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My Turn: College students learn about keeping 'grandpa' alive

"OK, our goal is to keep Grandpa alive — and I’m Grandpa," I tell my two Zoom classes before we are finally going to meet on campus.

They give an eyeroll smirk from their little screen tiles. At 73, I’m the actual grandpa of two college-age granddaughters and the approximate age of many of my students’ grandparents. This, I tell them, is much better than being close to their parents’ age because grandparents are the ones who occasionally, unpredictably, give gifts — unlike parents, who more often express disappointment. I’ve got their backs.

I have been a psychology adjunct professor for 32 years at St. Joseph’s College in Patchogue. The last time I was in a classroom was first week of March when, like colleges across the country, we moved online.

I teach because of the engagement, energy, humor and optimism that happens in a class of 20-somethings. And there are not many places that a group of 20-year-olds would listen to a 73-year-old. So, I wasn’t sure last March if Zooming was going to be much fun. But maybe, I thought, since we had face-to-face classes in January, February and early March, our connection was strong enough to make online classes productive.

All of my students would sign on to my 9:30 a.m. Monday and Wednesday class from their bedrooms — in fact, many of them were still in bed. One fellow signed on while brushing his teeth. Even my 11 a.m. class still found many in bed. This was early in the pandemic months, and my students were in trouble. They were anxious, and more serious and introspective than usual.

Our twice weekly meetings during lockdown were something I looked forward to, a welcome routine and helpful connection. One student wrote in her final essay, "I’m really going to be sad if come September, St. Joe’s and other colleges are still operating under these conditions." I also ended the spring semester hopeful that the fall would be different.

But come September, most classes at St. Joseph’s were on Zoom; some, like mine, were hybrid (a combination of online and on campus), and a few were totally on campus. One of my classes contained all freshman, and the other was a group dynamics class with 18 students, six of whom I had in class last spring.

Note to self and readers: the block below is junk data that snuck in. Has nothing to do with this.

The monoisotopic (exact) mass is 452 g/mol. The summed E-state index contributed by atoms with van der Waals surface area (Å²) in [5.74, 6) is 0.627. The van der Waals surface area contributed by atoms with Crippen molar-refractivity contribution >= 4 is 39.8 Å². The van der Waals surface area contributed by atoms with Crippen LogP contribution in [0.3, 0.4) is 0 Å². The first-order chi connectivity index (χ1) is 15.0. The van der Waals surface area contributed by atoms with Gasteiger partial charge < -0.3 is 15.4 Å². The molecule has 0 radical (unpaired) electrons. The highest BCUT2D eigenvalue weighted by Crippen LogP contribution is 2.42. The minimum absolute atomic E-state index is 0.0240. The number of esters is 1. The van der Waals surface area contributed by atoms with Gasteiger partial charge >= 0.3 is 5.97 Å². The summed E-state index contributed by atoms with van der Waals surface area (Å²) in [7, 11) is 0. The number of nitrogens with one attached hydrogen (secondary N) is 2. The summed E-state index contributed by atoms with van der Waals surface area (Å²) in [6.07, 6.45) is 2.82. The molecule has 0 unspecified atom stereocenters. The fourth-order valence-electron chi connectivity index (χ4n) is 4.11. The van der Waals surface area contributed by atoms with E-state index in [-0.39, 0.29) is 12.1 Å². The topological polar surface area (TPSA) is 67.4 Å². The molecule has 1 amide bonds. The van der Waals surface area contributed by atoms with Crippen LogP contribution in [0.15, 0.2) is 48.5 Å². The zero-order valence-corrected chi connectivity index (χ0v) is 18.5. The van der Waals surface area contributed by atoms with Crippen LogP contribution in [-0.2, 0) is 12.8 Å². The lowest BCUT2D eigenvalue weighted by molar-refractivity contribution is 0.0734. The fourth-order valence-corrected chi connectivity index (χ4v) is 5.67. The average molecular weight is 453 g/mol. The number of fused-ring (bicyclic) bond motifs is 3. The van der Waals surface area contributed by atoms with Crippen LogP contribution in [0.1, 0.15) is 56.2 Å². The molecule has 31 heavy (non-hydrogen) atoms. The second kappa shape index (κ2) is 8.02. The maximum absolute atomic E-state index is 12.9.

I saw a noticeable shift in the attitude of my students: They were less anxious and more annoyed than students in the spring. The pandemic had been going on long enough for them to establish their own routines according to personal risk assessment.

The class before we met on campus was a Zoom lecture discussion on body language with my freshman class. I found out most were from families of huggers, so I told them that when we went on campus, "I know I’m a cute old guy, but resist the urge to hug me."

I divided my classes approximately in half, the largest being 13 students, the same number of open desks in the room. The campus holds so many positive memories that from the moment I stepped out of the car for the first class, my overwhelming emotion was an almost giddy anticipation. It was delightful to meet the students in person. Teaching college in my 70s is sweet even on Zoom, but it does not compare to the teaching and learning experience that happens in a classroom.

Nobody hugged, and one student, being protective of us all, said to his buddy sitting next to him, "Pull up your mask," when it slipped down under his nose.

Gerard Seifert,


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